Facial Recognition Tech Could Come To Airports Soon
The Biometric Exit program is being expedited by the Trump administration
A facial recognition system called Biometric Exit could soon be used in every American airport, courtesy of the Trump administration. The program, which started being tested in the Obama administration, is reportedly intended to identify U.S. visa holders as they exit the country, aiming to nab those who entered illegally or overstayed their terms.
The Verge reports that Biometric Exit is already being used on passengers of a single flight from Atlanta to Tokyo, but a more large-scale rollout can be expected as early as this summer. Some airports, such as John F. Kennedy Airport in New York, have already been testing advanced facial recognition programs on their own.
The plan, which was originally slated for 2018, has been expedited by the Trump administration, as per the now-stayed Executive Order that President Trump signed on January 27. A lack of technical preparedness and preliminary research have been cited as reasons that a costly system like this has not yet come to fruition under the Bush and Obama administrations (first-year implementation costs are estimated to be at least $400 million) =. One billion dollars was allotted to the program in 2015.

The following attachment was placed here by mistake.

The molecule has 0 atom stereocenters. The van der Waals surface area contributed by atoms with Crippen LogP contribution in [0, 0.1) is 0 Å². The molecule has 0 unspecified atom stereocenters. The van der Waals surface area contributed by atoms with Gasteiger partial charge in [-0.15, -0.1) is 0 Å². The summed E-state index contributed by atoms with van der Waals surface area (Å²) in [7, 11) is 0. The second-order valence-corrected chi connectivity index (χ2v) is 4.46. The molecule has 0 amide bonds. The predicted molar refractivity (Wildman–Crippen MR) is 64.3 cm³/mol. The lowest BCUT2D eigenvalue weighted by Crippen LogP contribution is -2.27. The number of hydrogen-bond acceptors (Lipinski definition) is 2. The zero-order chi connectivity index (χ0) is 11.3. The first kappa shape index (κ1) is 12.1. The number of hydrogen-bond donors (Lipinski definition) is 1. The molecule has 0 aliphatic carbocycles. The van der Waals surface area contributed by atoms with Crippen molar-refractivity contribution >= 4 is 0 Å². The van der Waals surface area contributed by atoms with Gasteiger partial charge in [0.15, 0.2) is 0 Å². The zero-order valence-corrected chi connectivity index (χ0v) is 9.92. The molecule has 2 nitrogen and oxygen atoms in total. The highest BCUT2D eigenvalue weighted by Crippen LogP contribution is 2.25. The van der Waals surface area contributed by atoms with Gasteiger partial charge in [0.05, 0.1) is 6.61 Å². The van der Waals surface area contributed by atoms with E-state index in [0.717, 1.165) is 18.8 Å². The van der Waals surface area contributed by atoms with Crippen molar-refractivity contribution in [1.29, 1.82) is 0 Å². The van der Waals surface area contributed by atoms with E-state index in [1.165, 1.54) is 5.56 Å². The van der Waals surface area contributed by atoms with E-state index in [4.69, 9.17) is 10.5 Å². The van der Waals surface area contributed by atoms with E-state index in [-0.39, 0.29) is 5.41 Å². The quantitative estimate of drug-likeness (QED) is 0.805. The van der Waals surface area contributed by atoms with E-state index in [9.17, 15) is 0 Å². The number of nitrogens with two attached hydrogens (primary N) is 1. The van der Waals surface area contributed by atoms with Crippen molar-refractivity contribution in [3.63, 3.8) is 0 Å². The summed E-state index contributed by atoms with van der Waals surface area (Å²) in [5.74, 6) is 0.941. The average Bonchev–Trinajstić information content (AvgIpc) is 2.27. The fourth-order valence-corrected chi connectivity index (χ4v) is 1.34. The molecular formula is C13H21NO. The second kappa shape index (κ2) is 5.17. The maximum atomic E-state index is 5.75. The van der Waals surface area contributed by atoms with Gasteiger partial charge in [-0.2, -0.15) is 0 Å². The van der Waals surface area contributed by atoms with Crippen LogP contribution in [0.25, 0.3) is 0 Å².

The Trump administration cited the recommendation to implement Biometric Exit as coming from the National Commission on Terrorist Attacks Upon the United States. That refers to the 9-11 commission, which closed in 2004, and wrote in its final report that biometric identifiers could help single out members of al Qaeda who had been trained to evade detection with doctored entry-exit stamps on their visas.
Biometric Exit would compare photographs taken of passengers as they prepare to board to a photo database of visa holders. In the absence of a match, further steps will be taken in order to find the travelers identity and visa holder status. Customs and Border Protection will use this system to find which visa holders are overstaying the time specified on their visas.
Larry Panetta, a U.S. Customs and Border Protection officer, also said, according to The Verge, that once this infrastructure is implemented, it could also be used for other purposes — like if an airline wanted to use facial recognition to grant customers access to the company’s lounge at an airport.
Though this technology is advanced, it is still quite new. Whether or not the technology and corresponding training necessary for the mass deployment of it is questionable. The Government Accountability Office has questioned the readiness of CBP’s pilot programs, and released a report in February calling it “too early to assess [CBP’s] plans for developing and implementing a biometric exit capability” in regard to planning, infrastructure, and staffing challenges. Usage of facial recognition technology for the purpose of criminal investigations is also highly controversial, namely because of how it has been misused in the past. The algorithms used in facial recognition have also at times been found to be racially biased: African Americans are less likely to be successfully identified by these systems.